Union strategies for tackling race inequality

To coincide with the annual Trades Union Congress black workers' conference, held in April 2002, this feature reviews a range of positive action initiatives taken by UK unions over the last few years to combat race inequalities in employment and within their own organisations.

The widely publicised 1999 'MacPherson report' following the police investigation into the murder of black teenager Stephen Lawrence, highlighted institutional racism as a major problem in British society. Three years on, this article reviews how the trade union movement has responded to calls for the social partners to tackle institutional racism in employment.

Fighting for race equality in employment

With recent Labour Force Survey data showing that ethnic minority workers continue to experience disadvantage in the labour market, including higher rates of unemployment and fewer promotional opportunities, the Trades Union Congress (TUC) and its affiliated unions have recently stepped up their campaigns to tackle race inequalities through a number of initiatives. For example, pay inequalities were highlighted in a new TUC report Black and underpaid, published in April 2002, and wage discrimination was also the main theme of the 2002 TUC black workers' conference held on 12-14 April.

Some other initiatives centre on equipping trade union representatives with the skills and knowledge to deal more effectively with workplace race issues - for example, the TUC's new Tackling racism online course for union representatives has been welcomed by trade unionists. The Communication Workers' Union has produced 'prompt cards' which ask a series of questions to help representatives deal with cases of race discrimination. In the West Midlands, the TUC, the regional Racial Equality Council and the Commission for Racial Equality (CRE) have signed a historic agreement to facilitate better service for people who complain of race discrimination.

Some unions have focused their efforts on monitoring the ethnicity of their members, a practice recommended by the CRE in order to establish the nature and extent of inequality, the areas where action is most needed, and whether measures aimed at reducing race inequalities are succeeding. The TUC has also used the recent Race Relations (Amendment) Act 2000 as a platform to campaign for proactive policies on race equality in the public sector. The TUC says that it would like to see:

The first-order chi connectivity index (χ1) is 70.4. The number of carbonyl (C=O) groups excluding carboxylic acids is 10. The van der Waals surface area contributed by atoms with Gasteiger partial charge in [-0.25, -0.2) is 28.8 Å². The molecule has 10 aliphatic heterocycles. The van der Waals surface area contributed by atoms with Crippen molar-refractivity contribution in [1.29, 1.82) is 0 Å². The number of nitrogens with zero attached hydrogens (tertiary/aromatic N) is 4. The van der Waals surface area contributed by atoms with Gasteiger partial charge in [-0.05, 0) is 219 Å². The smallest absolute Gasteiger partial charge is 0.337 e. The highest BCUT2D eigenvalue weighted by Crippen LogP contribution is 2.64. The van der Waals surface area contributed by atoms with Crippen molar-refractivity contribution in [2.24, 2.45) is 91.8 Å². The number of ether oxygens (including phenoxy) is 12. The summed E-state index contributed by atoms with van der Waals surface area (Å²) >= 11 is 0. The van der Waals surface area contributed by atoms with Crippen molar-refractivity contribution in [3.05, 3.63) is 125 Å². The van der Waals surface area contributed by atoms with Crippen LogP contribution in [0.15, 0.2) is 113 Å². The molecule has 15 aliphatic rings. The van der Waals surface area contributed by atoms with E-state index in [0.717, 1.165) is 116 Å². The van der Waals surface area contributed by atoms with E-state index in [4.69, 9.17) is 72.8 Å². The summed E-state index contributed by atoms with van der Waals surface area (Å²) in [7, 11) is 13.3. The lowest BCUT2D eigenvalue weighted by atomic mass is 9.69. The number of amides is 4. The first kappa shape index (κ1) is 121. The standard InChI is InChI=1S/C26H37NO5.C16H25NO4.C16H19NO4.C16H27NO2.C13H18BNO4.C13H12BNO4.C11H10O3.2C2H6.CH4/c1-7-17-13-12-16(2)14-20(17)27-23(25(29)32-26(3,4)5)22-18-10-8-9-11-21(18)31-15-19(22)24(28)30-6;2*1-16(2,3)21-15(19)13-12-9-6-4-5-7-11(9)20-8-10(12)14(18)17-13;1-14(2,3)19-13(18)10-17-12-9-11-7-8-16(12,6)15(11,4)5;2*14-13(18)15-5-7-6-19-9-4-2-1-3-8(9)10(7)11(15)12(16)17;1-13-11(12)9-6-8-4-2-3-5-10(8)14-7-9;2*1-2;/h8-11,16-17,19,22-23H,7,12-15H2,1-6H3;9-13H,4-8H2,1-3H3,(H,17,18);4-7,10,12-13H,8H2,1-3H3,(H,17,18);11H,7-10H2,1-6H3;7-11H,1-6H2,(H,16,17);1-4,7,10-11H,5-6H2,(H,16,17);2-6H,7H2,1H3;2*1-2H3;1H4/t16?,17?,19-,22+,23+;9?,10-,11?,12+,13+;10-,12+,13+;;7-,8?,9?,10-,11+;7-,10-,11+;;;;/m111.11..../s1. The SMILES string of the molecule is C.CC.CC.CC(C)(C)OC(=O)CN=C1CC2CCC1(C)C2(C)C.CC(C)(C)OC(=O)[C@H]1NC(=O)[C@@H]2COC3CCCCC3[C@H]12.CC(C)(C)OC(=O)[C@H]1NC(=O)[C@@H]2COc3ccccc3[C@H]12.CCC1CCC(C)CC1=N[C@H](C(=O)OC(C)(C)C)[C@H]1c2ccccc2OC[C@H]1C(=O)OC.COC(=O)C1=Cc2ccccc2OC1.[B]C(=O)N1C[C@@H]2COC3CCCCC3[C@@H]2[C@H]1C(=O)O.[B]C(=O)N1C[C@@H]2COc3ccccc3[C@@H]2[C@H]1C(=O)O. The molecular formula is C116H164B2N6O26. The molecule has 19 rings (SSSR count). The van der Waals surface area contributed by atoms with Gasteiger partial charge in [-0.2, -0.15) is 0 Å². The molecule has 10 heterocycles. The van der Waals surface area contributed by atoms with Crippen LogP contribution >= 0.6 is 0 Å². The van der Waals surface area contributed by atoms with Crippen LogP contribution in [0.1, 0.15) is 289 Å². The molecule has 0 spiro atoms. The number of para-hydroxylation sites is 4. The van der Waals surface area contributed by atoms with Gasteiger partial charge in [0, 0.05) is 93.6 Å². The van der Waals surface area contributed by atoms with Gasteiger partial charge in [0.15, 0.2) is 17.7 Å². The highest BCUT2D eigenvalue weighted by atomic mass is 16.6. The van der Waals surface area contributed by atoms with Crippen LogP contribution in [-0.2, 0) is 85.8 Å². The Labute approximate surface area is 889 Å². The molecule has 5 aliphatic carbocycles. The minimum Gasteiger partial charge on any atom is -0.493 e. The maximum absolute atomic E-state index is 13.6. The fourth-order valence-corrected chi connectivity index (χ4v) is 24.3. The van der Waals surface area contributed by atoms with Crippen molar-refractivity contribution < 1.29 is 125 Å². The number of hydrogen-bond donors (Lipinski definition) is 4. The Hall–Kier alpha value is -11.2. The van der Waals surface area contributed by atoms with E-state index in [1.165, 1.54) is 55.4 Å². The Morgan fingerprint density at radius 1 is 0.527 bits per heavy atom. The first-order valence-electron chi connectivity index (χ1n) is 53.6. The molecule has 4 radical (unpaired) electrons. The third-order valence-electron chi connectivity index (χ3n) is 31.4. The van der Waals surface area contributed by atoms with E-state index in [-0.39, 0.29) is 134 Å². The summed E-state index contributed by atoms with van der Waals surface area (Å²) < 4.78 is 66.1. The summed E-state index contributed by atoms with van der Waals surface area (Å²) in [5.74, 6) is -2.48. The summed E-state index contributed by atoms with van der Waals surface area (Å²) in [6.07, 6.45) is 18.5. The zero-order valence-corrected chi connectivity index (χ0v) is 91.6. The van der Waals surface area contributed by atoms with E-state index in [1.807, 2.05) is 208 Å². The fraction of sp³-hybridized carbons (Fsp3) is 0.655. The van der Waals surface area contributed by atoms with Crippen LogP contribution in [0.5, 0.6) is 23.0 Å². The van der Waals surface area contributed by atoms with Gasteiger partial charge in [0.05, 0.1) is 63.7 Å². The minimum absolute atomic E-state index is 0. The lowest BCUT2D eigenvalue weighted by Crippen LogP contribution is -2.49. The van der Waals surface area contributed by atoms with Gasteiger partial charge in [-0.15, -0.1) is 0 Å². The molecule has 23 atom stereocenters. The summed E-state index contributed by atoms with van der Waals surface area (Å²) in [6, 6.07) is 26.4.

• organisational reviews to identify whether institutional racism exists within workplaces;
  • employers and trade unions working in partnership to develop clear action plans to tackle institutional racism in the workplace; and
  • employers and unions working in partnership to set targets, with clear time limits, to achieve fair representation of black workers at all levels in the workplace.

This latest campaigning and bargaining tool follows the longer-standing TUC Stephen Lawrence Task Group, which committed the TUC to a 'serious shift of resources to tackle racism in the workplace', including working in partnership with the CBI employers' organisation towards eradicating racism. The cornerstone of the Task Group's work was a programme of education courses for union representatives.

Some research indicates that unions are already having a positive impact on race equality in employment. For example, a recent analysis of Labour Force Survey data by David Metcalf of the Centre for Economic Performance reveals the beneficial effect of unionisation on pay structure by ethnicity: non-white workers who are members of trade unions earn 8.4% more than their non-union counterparts. Further evidence is provided by the 1998 Workplace Employee Relations Survey (the most recent), which found that there is an association between larger-size workplaces, the existence of an equal opportunities policy and the greater employment of ethnic minorities. It is no coincidence that larger-size workplaces are also, of course, where union presence is greatest.

However, a December 2001 survey by the public services union Unison found that whilst the majority (59%) of employers in the public sector said that the union had a role in the formulation of policies on tackling institutional racism, in a substantial minority (41%) of public sector organisations this was not the case. Unison has called for employers to work in partnership with the union to deliver improvements in employment practices and working cultures to tackle the problem of institutional racism. Specifically, this would include setting targets for the recruitment, promotion and training of ethnic minority workers to reflect the ethnic composition of the local area, together with reviews and monitoring of policies and procedures.